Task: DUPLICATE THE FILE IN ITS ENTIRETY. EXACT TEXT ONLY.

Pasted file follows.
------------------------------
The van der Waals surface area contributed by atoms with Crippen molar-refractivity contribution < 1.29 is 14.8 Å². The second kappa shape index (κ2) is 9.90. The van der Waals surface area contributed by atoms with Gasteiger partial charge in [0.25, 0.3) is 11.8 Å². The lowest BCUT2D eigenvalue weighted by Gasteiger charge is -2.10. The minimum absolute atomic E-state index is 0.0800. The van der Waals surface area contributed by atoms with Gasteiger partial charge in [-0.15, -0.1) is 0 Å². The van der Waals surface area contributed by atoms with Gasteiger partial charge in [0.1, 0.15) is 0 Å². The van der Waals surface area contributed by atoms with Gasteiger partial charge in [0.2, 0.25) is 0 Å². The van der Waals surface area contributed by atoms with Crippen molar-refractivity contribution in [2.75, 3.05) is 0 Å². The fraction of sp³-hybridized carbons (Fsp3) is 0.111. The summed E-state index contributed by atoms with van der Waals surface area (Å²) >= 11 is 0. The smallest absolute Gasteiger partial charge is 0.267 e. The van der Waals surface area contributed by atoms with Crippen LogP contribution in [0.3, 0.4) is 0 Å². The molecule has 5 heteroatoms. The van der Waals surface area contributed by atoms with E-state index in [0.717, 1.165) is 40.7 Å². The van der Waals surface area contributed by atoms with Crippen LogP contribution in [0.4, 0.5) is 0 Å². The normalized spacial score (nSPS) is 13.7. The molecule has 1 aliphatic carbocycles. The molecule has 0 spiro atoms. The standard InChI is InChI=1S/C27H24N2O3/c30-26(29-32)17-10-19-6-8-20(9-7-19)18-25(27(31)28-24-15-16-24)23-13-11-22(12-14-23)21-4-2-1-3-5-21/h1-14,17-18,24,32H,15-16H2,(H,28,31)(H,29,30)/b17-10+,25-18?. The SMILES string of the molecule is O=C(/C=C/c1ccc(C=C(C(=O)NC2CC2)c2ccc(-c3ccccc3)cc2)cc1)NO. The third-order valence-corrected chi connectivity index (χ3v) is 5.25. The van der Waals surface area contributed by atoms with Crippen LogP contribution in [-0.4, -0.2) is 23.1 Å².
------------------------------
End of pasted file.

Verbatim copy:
The van der Waals surface area contributed by atoms with Crippen molar-refractivity contribution < 1.29 is 14.8 Å². The second kappa shape index (κ2) is 9.90. The van der Waals surface area contributed by atoms with Gasteiger partial charge in [0.25, 0.3) is 11.8 Å². The lowest BCUT2D eigenvalue weighted by Gasteiger charge is -2.10. The minimum absolute atomic E-state index is 0.0800. The van der Waals surface area contributed by atoms with Gasteiger partial charge in [-0.15, -0.1) is 0 Å². The van der Waals surface area contributed by atoms with Gasteiger partial charge in [0.1, 0.15) is 0 Å². The van der Waals surface area contributed by atoms with Gasteiger partial charge in [0.2, 0.25) is 0 Å². The van der Waals surface area contributed by atoms with Crippen molar-refractivity contribution in [2.75, 3.05) is 0 Å². The fraction of sp³-hybridized carbons (Fsp3) is 0.111. The summed E-state index contributed by atoms with van der Waals surface area (Å²) >= 11 is 0. The smallest absolute Gasteiger partial charge is 0.267 e. The van der Waals surface area contributed by atoms with Crippen LogP contribution in [0.3, 0.4) is 0 Å². The molecule has 5 heteroatoms. The van der Waals surface area contributed by atoms with E-state index in [0.717, 1.165) is 40.7 Å². The van der Waals surface area contributed by atoms with Crippen LogP contribution in [0.4, 0.5) is 0 Å². The normalized spacial score (nSPS) is 13.7. The molecule has 1 aliphatic carbocycles. The molecule has 0 spiro atoms. The standard InChI is InChI=1S/C27H24N2O3/c30-26(29-32)17-10-19-6-8-20(9-7-19)18-25(27(31)28-24-15-16-24)23-13-11-22(12-14-23)21-4-2-1-3-5-21/h1-14,17-18,24,32H,15-16H2,(H,28,31)(H,29,30)/b17-10+,25-18?. The SMILES string of the molecule is O=C(/C=C/c1ccc(C=C(C(=O)NC2CC2)c2ccc(-c3ccccc3)cc2)cc1)NO. The third-order valence-corrected chi connectivity index (χ3v) is 5.25. The van der Waals surface area contributed by atoms with Crippen LogP contribution in [-0.4, -0.2) is 23.1 Å².